Even with its extensive digital reworking, there’s a discomfiting tenderness to the score. “It’s a very weird thing, to have music that’s that prominent and also reasonably underdone—not particularly reverberant, not a lot of padded, ambient stuff, not giving it a pillow,” Fendrix explains. “I wanted it to be quite raw and quite striking. The more you add those softeners, the more music starts to feel a bit objective. You feel a bit removed; there’s more of a distance. And I liked that this idea of something really concentrated, really piercing, like there wasn’t anything to hide behind. With the way the music’s mixed into the film, sound designer Johnnie [Burn] opted to take out most of the sound design. I wanted to confront people with this extremity of feeling.”

Fendrix encouraged rough edges in performance during his sessions with fellow musicians, then played them up while tinkering with the mix to emphasize a productively abrasive quality, though he’s leery of that particular adjective: “There are a couple of points where I needed the music to be really, really serrated. The high frequencies, some of the scraping, the way the violins were recorded, really accentuated in the bows—none of it was EQ’d out, as it often is with strings just to give them that lushness. I prefer the idea of not trying to clean something up for presentation. You get a gorgeous, central part of it. But, as part of the bargain, you have everything else. There are some people who’ve described bits of the score as atonal. There’s actually remarkably little, if any, bits of the score that are literally atonal. I think a lot of people hear bits which are very tonal but presented through a really difficult texture or recorded in a really startling way. ‘Atonal’ is just the word that’s used if something sounds unpleasant.”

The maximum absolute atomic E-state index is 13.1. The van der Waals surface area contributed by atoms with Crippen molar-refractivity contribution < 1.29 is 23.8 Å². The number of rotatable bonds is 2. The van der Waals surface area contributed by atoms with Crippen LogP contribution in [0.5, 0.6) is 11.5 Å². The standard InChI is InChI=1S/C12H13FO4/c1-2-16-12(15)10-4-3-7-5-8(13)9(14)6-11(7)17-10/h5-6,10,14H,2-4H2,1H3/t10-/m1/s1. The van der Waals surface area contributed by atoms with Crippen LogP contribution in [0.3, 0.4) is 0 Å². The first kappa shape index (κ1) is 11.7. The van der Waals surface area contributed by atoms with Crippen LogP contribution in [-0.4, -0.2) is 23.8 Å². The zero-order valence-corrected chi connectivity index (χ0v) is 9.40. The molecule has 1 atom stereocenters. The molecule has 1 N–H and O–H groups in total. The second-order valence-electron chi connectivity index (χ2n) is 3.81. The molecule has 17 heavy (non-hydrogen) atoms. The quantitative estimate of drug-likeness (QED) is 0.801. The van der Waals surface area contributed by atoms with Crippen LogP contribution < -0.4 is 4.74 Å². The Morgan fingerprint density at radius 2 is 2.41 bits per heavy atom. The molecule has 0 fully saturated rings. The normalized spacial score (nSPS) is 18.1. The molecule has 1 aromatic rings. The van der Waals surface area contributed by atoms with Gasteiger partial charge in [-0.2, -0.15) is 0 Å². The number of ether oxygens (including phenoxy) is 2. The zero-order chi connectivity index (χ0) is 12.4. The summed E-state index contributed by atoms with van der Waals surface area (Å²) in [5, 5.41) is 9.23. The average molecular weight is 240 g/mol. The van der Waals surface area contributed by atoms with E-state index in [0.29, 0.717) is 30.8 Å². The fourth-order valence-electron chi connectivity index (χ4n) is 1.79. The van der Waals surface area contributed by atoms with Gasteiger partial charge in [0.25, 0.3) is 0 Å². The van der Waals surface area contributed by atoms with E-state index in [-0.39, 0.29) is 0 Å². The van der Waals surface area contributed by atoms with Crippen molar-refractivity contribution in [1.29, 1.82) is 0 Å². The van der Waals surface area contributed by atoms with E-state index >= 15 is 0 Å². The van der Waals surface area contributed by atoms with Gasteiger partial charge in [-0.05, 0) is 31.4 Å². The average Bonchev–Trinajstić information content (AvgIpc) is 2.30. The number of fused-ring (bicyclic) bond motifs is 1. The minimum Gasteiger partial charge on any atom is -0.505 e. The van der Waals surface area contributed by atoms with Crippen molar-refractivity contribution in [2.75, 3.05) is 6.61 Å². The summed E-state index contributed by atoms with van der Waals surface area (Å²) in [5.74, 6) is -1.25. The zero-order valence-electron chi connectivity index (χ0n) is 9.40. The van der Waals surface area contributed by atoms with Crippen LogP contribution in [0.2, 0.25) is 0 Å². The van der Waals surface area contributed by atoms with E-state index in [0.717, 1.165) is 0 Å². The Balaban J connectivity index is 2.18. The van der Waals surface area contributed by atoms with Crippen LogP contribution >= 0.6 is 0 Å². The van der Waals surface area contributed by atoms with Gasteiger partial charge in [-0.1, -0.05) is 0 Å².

Lanthimos and Fendrix shed their impulses toward the off-putting in the film’s final act, which sees Bella self-actualizing to the strains of Fendrix’s triumphantly symphonic “Finale.” The composer shifted from minor to major keys to convey a rousing swell of completion and summation, a parallel to Bella’s accumulated experiences. It’s the most conventionally cinematic cue to be found in the filmography of Lanthimos, a recent and tentative adopter of sentiment. As a Searchlight Pictures release, Poor Things is technically a Disney movie, and Fendrix turned to the foremost purveyors of pathos for inspiration as he sent Bella off into a bright future. “I’ve always really loved classic Disney films like Pinocchio, where at the very end it’s like a hyper-sped-up obituary, smashing through all the themes really quickly,” Fendrix says. “It’s a celebratory, sweet way of ending a film. There are so many ways this film could have ended horribly. It does have a really happy ending, [so] I wanted to really push that classic Disney [sound]—fairy tale’s over, the good guys won, everyone’s safe. So much of this score has this grim sense to it, not quite an irony but a sort of archness to it, and then the finale is so drastically different. It’s in the same way that Yorgos’s filmmaking has kind of gotten, if not softer, less cold and dark than it used to be. The happy ending feels very uncharacteristic for him. I love the feeling of giving in to a positive thing.

“I think a lot of artists are starting to move away from the idea that if something’s too pleasant or too sweet or too resolved, then it doesn’t count as serious, that it’s bubblegum shit or whatever,” he adds. “I think there’s great subversion and bravery in knowing when it’s right to be sincere and knowing when it’s right to give in to something which is uncomplicatedly sweet. I really relish when I feel like that’s the correct thing. I think Yorgos does too.”

© 2024 Filmmaker Magazine. All Rights Reserved. A Publication of The Gotham